You can search by surname on eBay and search within the category ‘Collectables / Militaria’. Once you’ve done a search, you can ‘follow this search’ to receive an e-mail notification when anything matching your search criteria comes up for sale.
It’s worth doing general Google searches detailing the individual’s name and regiment to see whether they’ve ever come up for auction in the past. You should also contact Militaria dealers to see whether they have bought or sold the medals in the past.
Lastly, there are lots of medal tracking websites online where you can register the medals you’re looking for, sometimes for free, sometimes for a small fee.
If you wish to check whether your family member’s medals are in our collection, you can search the medal list online.
Other research avenues
If a soldier was killed in action, you can access the Commonwealth War Graves Commission records for free online. This is often a good place to start to ensure you have the correct service number, regiment, and date of death for the individual you are researching.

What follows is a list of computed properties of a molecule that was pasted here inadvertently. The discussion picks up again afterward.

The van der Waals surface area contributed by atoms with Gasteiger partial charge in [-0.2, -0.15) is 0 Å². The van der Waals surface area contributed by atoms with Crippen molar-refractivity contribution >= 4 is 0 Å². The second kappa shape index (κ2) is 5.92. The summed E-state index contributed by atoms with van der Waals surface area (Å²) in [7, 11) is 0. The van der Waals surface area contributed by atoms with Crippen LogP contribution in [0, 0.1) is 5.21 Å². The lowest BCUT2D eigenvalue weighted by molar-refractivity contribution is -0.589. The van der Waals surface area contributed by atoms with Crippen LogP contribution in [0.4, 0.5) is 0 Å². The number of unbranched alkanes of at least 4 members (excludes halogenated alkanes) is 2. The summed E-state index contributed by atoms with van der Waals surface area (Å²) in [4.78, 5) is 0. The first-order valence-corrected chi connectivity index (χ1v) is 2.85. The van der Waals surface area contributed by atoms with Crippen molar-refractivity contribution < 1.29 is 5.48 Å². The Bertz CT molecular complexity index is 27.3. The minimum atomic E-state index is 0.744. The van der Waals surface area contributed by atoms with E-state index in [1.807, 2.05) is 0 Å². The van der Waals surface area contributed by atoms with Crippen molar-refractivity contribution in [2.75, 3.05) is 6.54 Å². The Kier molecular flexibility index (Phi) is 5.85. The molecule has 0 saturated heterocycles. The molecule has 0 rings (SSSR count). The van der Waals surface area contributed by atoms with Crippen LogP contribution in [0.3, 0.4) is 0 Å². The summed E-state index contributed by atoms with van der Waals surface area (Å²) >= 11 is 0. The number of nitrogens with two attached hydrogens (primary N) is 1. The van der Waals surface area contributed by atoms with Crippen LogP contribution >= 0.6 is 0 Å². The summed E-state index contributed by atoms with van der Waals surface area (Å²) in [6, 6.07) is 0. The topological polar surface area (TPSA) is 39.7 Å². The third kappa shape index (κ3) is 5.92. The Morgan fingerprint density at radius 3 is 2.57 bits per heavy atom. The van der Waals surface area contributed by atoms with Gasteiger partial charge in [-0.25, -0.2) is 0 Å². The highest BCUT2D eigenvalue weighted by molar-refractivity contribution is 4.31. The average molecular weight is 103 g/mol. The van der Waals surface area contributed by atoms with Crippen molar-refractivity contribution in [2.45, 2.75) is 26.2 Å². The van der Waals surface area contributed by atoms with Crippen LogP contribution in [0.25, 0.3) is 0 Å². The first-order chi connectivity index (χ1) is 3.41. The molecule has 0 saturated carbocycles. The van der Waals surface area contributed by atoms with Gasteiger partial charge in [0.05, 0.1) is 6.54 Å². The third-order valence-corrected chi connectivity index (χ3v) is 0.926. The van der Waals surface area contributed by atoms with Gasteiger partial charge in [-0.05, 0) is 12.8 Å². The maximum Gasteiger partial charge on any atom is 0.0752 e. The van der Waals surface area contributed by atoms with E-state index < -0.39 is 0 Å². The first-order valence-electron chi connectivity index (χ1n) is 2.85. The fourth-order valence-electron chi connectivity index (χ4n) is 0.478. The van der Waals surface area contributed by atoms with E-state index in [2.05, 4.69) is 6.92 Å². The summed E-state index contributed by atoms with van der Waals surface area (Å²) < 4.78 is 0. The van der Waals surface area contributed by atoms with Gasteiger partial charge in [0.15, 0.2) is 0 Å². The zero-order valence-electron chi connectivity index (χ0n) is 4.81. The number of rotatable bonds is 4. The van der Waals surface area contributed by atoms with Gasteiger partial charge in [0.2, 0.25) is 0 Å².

It’s always a good idea to ask around within your family to see if documents, photographs, medals and other related memorabilia have been dispersed around different family members. You may find that lots of your questions can be answered by your own family members.
It’s also worth contacting the local Archives and Local Studies Library for the area(s) that the soldier you are researching lived in. They will have local studies collections including books and articles and historic collections like newspapers, local rolls of honour etc.
You may also be able to access some paid subscription services like Ancestry and FindMyPast for free through your library service. Contact them for more information.
Please note we only answer enquiries relating to the King’s Own Yorkshire Light Infantry and its antecedent regiments. If you’re looking for another regimental museum, search the Army Museums Trust website.